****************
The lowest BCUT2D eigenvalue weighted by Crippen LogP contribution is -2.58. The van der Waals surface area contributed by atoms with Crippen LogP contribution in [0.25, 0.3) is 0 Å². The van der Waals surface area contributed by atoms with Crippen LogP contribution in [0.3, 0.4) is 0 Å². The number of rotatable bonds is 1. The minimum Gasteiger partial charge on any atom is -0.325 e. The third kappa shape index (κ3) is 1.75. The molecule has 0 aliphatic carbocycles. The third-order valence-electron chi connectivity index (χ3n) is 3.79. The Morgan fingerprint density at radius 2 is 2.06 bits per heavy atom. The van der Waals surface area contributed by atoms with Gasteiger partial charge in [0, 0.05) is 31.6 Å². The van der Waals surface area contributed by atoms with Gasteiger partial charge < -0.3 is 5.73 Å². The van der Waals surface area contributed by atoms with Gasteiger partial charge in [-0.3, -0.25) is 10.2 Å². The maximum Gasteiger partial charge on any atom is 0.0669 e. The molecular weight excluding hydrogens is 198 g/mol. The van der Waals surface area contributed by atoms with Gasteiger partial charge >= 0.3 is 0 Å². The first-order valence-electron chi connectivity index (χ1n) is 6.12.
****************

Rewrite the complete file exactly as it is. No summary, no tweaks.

The lowest BCUT2D eigenvalue weighted by Crippen LogP contribution is -2.58. The van der Waals surface area contributed by atoms with Crippen LogP contribution in [0.25, 0.3) is 0 Å². The van der Waals surface area contributed by atoms with Crippen LogP contribution in [0.3, 0.4) is 0 Å². The number of rotatable bonds is 1. The minimum Gasteiger partial charge on any atom is -0.325 e. The third kappa shape index (κ3) is 1.75. The molecule has 0 aliphatic carbocycles. The third-order valence-electron chi connectivity index (χ3n) is 3.79. The Morgan fingerprint density at radius 2 is 2.06 bits per heavy atom. The van der Waals surface area contributed by atoms with Gasteiger partial charge in [0, 0.05) is 31.6 Å². The van der Waals surface area contributed by atoms with Gasteiger partial charge < -0.3 is 5.73 Å². The van der Waals surface area contributed by atoms with Gasteiger partial charge in [-0.3, -0.25) is 10.2 Å². The maximum Gasteiger partial charge on any atom is 0.0669 e. The molecular weight excluding hydrogens is 198 g/mol. The van der Waals surface area contributed by atoms with Gasteiger partial charge >= 0.3 is 0 Å². The first-order valence-electron chi connectivity index (χ1n) is 6.12.